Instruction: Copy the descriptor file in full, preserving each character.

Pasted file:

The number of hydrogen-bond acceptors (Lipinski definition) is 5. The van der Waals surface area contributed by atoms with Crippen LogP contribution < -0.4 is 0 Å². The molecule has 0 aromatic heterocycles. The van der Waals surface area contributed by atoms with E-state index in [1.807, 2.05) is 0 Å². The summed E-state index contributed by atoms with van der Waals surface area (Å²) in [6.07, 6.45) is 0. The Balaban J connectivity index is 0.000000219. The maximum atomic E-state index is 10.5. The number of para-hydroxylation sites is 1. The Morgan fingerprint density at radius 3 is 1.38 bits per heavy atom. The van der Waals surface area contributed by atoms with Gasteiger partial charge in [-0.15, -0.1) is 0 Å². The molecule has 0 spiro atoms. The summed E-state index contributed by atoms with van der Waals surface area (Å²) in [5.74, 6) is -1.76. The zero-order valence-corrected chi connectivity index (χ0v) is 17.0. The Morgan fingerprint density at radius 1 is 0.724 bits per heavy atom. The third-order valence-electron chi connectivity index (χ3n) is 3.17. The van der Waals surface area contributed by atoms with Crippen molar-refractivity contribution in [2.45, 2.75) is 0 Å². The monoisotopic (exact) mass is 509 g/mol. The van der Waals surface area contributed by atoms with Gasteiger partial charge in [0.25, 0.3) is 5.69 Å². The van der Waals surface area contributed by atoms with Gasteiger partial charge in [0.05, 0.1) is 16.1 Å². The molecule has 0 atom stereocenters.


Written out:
The number of hydrogen-bond acceptors (Lipinski definition) is 5. The van der Waals surface area contributed by atoms with Crippen LogP contribution < -0.4 is 0 Å². The molecule has 0 aromatic heterocycles. The van der Waals surface area contributed by atoms with E-state index in [1.807, 2.05) is 0 Å². The summed E-state index contributed by atoms with van der Waals surface area (Å²) in [6.07, 6.45) is 0. The Balaban J connectivity index is 0.000000219. The maximum atomic E-state index is 10.5. The number of para-hydroxylation sites is 1. The Morgan fingerprint density at radius 3 is 1.38 bits per heavy atom. The van der Waals surface area contributed by atoms with Gasteiger partial charge in [-0.15, -0.1) is 0 Å². The molecule has 0 spiro atoms. The summed E-state index contributed by atoms with van der Waals surface area (Å²) in [5.74, 6) is -1.76. The zero-order valence-corrected chi connectivity index (χ0v) is 17.0. The Morgan fingerprint density at radius 1 is 0.724 bits per heavy atom. The third-order valence-electron chi connectivity index (χ3n) is 3.17. The van der Waals surface area contributed by atoms with Crippen molar-refractivity contribution in [2.45, 2.75) is 0 Å². The monoisotopic (exact) mass is 509 g/mol. The van der Waals surface area contributed by atoms with Gasteiger partial charge in [0.25, 0.3) is 5.69 Å². The van der Waals surface area contributed by atoms with Gasteiger partial charge in [0.05, 0.1) is 16.1 Å². The molecule has 0 atom stereocenters.